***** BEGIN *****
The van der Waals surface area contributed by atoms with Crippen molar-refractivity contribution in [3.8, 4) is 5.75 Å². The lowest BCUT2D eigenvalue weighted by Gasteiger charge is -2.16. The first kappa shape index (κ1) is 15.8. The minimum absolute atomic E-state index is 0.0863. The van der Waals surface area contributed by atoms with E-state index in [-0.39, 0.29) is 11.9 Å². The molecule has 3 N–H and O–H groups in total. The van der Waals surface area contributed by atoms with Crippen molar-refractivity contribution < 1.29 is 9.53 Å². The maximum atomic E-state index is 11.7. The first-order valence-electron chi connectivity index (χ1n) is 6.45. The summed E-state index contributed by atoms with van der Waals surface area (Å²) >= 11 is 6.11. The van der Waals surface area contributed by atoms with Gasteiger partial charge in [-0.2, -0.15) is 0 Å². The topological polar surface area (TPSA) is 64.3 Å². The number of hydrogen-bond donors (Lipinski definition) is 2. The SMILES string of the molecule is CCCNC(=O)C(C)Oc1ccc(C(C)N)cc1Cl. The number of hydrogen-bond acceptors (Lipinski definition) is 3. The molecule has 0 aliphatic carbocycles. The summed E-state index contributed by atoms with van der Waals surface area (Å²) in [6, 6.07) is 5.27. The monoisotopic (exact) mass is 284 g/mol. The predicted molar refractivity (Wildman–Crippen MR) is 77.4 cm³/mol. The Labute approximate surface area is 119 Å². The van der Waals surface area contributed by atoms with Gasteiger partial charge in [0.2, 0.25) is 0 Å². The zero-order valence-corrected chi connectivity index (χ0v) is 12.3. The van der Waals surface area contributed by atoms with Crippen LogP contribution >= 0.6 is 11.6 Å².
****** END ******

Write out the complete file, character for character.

The van der Waals surface area contributed by atoms with Crippen molar-refractivity contribution in [3.8, 4) is 5.75 Å². The lowest BCUT2D eigenvalue weighted by Gasteiger charge is -2.16. The first kappa shape index (κ1) is 15.8. The minimum absolute atomic E-state index is 0.0863. The van der Waals surface area contributed by atoms with E-state index in [-0.39, 0.29) is 11.9 Å². The molecule has 3 N–H and O–H groups in total. The van der Waals surface area contributed by atoms with Crippen molar-refractivity contribution < 1.29 is 9.53 Å². The maximum atomic E-state index is 11.7. The first-order valence-electron chi connectivity index (χ1n) is 6.45. The summed E-state index contributed by atoms with van der Waals surface area (Å²) >= 11 is 6.11. The van der Waals surface area contributed by atoms with Gasteiger partial charge in [-0.2, -0.15) is 0 Å². The topological polar surface area (TPSA) is 64.3 Å². The number of hydrogen-bond donors (Lipinski definition) is 2. The SMILES string of the molecule is CCCNC(=O)C(C)Oc1ccc(C(C)N)cc1Cl. The number of hydrogen-bond acceptors (Lipinski definition) is 3. The molecule has 0 aliphatic carbocycles. The summed E-state index contributed by atoms with van der Waals surface area (Å²) in [6, 6.07) is 5.27. The monoisotopic (exact) mass is 284 g/mol. The predicted molar refractivity (Wildman–Crippen MR) is 77.4 cm³/mol. The Labute approximate surface area is 119 Å². The van der Waals surface area contributed by atoms with Gasteiger partial charge in [0.2, 0.25) is 0 Å². The zero-order valence-corrected chi connectivity index (χ0v) is 12.3. The van der Waals surface area contributed by atoms with Crippen LogP contribution >= 0.6 is 11.6 Å².